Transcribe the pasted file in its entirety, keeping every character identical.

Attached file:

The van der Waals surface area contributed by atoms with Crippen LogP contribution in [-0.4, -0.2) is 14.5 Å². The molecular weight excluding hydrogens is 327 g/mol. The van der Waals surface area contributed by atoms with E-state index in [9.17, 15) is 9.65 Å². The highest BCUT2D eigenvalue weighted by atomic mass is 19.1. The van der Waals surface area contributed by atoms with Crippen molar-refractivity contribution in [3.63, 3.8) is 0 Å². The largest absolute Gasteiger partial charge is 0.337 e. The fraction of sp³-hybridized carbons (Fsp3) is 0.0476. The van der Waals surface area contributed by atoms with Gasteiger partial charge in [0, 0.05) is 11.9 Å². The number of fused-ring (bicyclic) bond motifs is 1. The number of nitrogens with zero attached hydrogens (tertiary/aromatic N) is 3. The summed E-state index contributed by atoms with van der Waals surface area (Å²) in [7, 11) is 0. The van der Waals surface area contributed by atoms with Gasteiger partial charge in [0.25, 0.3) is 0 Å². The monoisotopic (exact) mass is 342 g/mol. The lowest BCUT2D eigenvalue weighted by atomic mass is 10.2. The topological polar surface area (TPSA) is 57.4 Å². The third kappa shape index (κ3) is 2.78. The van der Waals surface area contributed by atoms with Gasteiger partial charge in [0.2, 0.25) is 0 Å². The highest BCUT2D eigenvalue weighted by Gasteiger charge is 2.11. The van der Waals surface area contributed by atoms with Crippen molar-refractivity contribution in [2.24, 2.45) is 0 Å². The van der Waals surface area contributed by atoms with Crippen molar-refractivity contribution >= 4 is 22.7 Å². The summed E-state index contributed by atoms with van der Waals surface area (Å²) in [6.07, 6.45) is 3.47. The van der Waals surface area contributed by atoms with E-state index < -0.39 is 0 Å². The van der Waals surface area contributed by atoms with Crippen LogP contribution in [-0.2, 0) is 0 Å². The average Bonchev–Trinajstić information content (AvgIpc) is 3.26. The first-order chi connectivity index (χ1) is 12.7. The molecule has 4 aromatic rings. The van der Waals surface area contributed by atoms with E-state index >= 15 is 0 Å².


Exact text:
The van der Waals surface area contributed by atoms with Crippen LogP contribution in [-0.4, -0.2) is 14.5 Å². The molecular weight excluding hydrogens is 327 g/mol. The van der Waals surface area contributed by atoms with E-state index in [9.17, 15) is 9.65 Å². The highest BCUT2D eigenvalue weighted by atomic mass is 19.1. The van der Waals surface area contributed by atoms with Crippen molar-refractivity contribution in [3.63, 3.8) is 0 Å². The largest absolute Gasteiger partial charge is 0.337 e. The fraction of sp³-hybridized carbons (Fsp3) is 0.0476. The van der Waals surface area contributed by atoms with Gasteiger partial charge in [0, 0.05) is 11.9 Å². The number of fused-ring (bicyclic) bond motifs is 1. The number of nitrogens with zero attached hydrogens (tertiary/aromatic N) is 3. The summed E-state index contributed by atoms with van der Waals surface area (Å²) in [7, 11) is 0. The van der Waals surface area contributed by atoms with Gasteiger partial charge in [0.25, 0.3) is 0 Å². The monoisotopic (exact) mass is 342 g/mol. The lowest BCUT2D eigenvalue weighted by atomic mass is 10.2. The topological polar surface area (TPSA) is 57.4 Å². The third kappa shape index (κ3) is 2.78. The van der Waals surface area contributed by atoms with Gasteiger partial charge in [0.2, 0.25) is 0 Å². The highest BCUT2D eigenvalue weighted by Gasteiger charge is 2.11. The van der Waals surface area contributed by atoms with Crippen molar-refractivity contribution in [2.24, 2.45) is 0 Å². The van der Waals surface area contributed by atoms with Crippen molar-refractivity contribution >= 4 is 22.7 Å². The summed E-state index contributed by atoms with van der Waals surface area (Å²) in [6.07, 6.45) is 3.47. The van der Waals surface area contributed by atoms with E-state index < -0.39 is 0 Å². The van der Waals surface area contributed by atoms with Crippen LogP contribution in [-0.2, 0) is 0 Å². The average Bonchev–Trinajstić information content (AvgIpc) is 3.26. The first-order chi connectivity index (χ1) is 12.7. The molecule has 4 aromatic rings. The van der Waals surface area contributed by atoms with E-state index >= 15 is 0 Å².